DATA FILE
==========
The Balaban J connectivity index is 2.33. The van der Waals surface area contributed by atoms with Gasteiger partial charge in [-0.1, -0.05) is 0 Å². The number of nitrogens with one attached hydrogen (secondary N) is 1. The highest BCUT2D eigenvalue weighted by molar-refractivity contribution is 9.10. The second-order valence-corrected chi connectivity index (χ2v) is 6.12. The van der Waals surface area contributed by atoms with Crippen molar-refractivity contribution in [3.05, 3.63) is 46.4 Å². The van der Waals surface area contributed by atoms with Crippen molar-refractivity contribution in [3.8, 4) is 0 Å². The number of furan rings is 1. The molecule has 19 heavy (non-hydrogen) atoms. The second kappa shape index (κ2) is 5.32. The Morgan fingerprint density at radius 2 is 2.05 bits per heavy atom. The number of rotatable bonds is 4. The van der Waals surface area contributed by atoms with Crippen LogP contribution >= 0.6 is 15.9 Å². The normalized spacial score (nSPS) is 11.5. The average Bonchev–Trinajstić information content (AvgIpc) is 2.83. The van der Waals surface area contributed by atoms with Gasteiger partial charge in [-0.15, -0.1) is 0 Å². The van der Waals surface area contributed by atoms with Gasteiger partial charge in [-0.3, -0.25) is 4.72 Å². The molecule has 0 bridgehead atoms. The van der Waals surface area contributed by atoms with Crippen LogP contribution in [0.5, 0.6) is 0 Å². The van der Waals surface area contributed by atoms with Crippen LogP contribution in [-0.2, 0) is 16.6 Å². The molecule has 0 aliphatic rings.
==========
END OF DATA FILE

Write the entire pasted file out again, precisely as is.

The Balaban J connectivity index is 2.33. The van der Waals surface area contributed by atoms with Gasteiger partial charge in [-0.1, -0.05) is 0 Å². The number of nitrogens with one attached hydrogen (secondary N) is 1. The highest BCUT2D eigenvalue weighted by molar-refractivity contribution is 9.10. The second-order valence-corrected chi connectivity index (χ2v) is 6.12. The van der Waals surface area contributed by atoms with Crippen molar-refractivity contribution in [3.05, 3.63) is 46.4 Å². The van der Waals surface area contributed by atoms with Crippen molar-refractivity contribution in [3.8, 4) is 0 Å². The number of furan rings is 1. The molecule has 19 heavy (non-hydrogen) atoms. The second kappa shape index (κ2) is 5.32. The Morgan fingerprint density at radius 2 is 2.05 bits per heavy atom. The number of rotatable bonds is 4. The van der Waals surface area contributed by atoms with Crippen LogP contribution >= 0.6 is 15.9 Å². The normalized spacial score (nSPS) is 11.5. The average Bonchev–Trinajstić information content (AvgIpc) is 2.83. The van der Waals surface area contributed by atoms with Gasteiger partial charge in [-0.15, -0.1) is 0 Å². The van der Waals surface area contributed by atoms with Gasteiger partial charge in [-0.3, -0.25) is 4.72 Å². The molecule has 0 bridgehead atoms. The van der Waals surface area contributed by atoms with Crippen LogP contribution in [0.5, 0.6) is 0 Å². The van der Waals surface area contributed by atoms with Crippen LogP contribution in [-0.2, 0) is 16.6 Å². The molecule has 0 aliphatic rings.